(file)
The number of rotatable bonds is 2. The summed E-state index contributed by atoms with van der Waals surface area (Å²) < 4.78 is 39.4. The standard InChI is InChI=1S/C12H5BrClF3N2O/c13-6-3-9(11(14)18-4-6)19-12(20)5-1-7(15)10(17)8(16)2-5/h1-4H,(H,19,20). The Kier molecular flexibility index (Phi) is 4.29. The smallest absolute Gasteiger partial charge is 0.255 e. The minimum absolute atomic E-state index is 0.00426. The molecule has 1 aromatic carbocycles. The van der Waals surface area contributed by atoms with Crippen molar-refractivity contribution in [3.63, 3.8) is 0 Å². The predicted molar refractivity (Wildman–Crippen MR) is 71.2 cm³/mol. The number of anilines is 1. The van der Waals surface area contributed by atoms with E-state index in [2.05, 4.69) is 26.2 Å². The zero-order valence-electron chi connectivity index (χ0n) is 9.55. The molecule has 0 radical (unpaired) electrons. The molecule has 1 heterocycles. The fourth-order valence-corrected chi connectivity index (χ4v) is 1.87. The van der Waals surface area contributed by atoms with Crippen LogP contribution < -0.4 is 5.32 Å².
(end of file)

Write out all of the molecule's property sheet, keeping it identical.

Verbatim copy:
The number of rotatable bonds is 2. The summed E-state index contributed by atoms with van der Waals surface area (Å²) < 4.78 is 39.4. The standard InChI is InChI=1S/C12H5BrClF3N2O/c13-6-3-9(11(14)18-4-6)19-12(20)5-1-7(15)10(17)8(16)2-5/h1-4H,(H,19,20). The Kier molecular flexibility index (Phi) is 4.29. The smallest absolute Gasteiger partial charge is 0.255 e. The minimum absolute atomic E-state index is 0.00426. The molecule has 1 aromatic carbocycles. The van der Waals surface area contributed by atoms with Crippen molar-refractivity contribution in [3.63, 3.8) is 0 Å². The predicted molar refractivity (Wildman–Crippen MR) is 71.2 cm³/mol. The number of anilines is 1. The van der Waals surface area contributed by atoms with E-state index in [2.05, 4.69) is 26.2 Å². The zero-order valence-electron chi connectivity index (χ0n) is 9.55. The molecule has 0 radical (unpaired) electrons. The molecule has 1 heterocycles. The fourth-order valence-corrected chi connectivity index (χ4v) is 1.87. The van der Waals surface area contributed by atoms with Crippen LogP contribution < -0.4 is 5.32 Å².